Sholeh Zard : An outsiders experience

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Since October last year we have had the pleasure of working with Julia Scott who joined us for her internship from the Anthropology Department at SOAS. Following is her last contribution to our site and we wish her happiness and success in all her future endeavours.

I was knee deep in recipe books seeking the quintessential Persian recipe to recreate in my kitchen in Brixton when I turned the page and came across Sholeh Zard. At first glance the obscure list of ingredients in front of me was so daunting that I almost turned the page, but the pure beauty of the photograph accompanying the recipe calmed my running mind and allured me to begin. While I was sure I could purchase these ingredients around the corner at Tesco, I decided to venture up to Damas Gate market to try and source more traditional ingredients.  I walked around for hours looking and smelling the colourful array of dried fruits and most aromatic spices until I found what I was looking for: saffron, rose water, cardamom pods, almonds, pistachios and rice. It seemed like the shop keepers were as pleased that I was seeking these ingredients as I was in listening to their stories behind the ingredient I was after; anecdotes such as how his mother wiped rose water on her face every morning, a ritual I shortly adopted.

As I walked through the market shops picking up bottles of colourful powder which I could only make out by scent, my mind began to spin back to the cook books in my home. I immediately started connecting spices with recipes, trying to visualise the dishes I had been pouring over. I was brought back to reality by a lady who looked right at home among these ingredients. She reached around me and swiftly picked up a bottle of light brown power among many similar jars. Her sharp intuition reminded of a lesson of cookery I have always relied on; smell, touch and taste.

The magic and inspiration found in this world of grocery ended most abruptly as I stepped outside into bustling London. The aroma, colour and atmosphere ceased, almost like the experience never actually happened, and was replaced by the sounds of traffic zooming by and the sights of children playing after school.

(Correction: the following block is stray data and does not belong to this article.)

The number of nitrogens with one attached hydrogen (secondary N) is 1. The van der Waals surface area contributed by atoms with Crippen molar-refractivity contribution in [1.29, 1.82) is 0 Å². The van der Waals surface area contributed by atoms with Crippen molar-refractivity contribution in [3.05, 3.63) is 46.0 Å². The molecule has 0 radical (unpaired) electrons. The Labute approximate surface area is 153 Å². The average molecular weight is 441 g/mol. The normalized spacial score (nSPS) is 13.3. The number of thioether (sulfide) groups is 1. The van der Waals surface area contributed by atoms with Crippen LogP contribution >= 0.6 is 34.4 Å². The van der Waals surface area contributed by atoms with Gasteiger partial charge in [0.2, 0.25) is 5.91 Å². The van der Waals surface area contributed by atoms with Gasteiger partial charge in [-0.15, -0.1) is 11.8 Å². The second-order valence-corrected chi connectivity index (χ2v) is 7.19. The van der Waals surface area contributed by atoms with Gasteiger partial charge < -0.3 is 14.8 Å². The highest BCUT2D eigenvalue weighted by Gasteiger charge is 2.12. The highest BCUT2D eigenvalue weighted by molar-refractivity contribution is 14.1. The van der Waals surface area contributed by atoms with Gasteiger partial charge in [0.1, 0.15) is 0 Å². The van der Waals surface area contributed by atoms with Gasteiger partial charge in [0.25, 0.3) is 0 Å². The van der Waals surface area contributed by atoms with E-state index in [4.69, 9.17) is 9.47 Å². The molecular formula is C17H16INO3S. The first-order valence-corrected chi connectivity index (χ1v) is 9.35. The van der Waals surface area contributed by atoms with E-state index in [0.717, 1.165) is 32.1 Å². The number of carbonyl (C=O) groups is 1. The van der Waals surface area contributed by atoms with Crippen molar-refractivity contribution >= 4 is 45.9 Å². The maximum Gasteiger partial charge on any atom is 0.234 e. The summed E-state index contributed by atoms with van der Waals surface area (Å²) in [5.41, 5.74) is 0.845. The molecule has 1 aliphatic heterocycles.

Heading back home to my little apartment with the smell of the market still at my side, my excitement grew as I imagined the flavours I could create with this little bag of treasures. Sitting on the train on my way home, I kept noticing women who looked like the women I saw in the shop, also carrying blue florescent shopping bags, and I wondered if they would also be creating something from my cookery books.

Back at home, I opened the cookbook to the image that had originally enticed me. Something about the experience I had earlier seemed to grow my confidence and I had no trouble diving in. One by one I poured the ingredients into the cast iron sauce-pan brought from my mothers cupboard in California. With every stir of the wooden spoon, the perfume of each element reached my nose and assured me I was on the right path. When it looked right, I took it off the stove, placed the pudding in one of my favourite bowls, added the almonds and pistachios and sat down. The first taste was almost as powerful as the smell of the kitchen, a smell so delicate and simple yet a taste so sweetly complex. While I was sure the taste, look, method and cooking tools were not traditional, (though I tried my best to make it look just like the image) the end product was distinctly mine. Without a Persian rice pudding to compare my creation to, I thoroughly enjoyed what I had made and especially enjoyed the experience earlier that day, an experience which once again reaffirmed my belief in the power of cooking.

Sholeh Zard is a most beautiful Persian treat just like the foundational principles of Persian cooking; the perfect balancing of sardi/garmi or within this context, sardi (rose water, rice) and grami (saffron,sugar) to combine to create such elegant fragrance and comforting sweetness.

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Sholeh Zard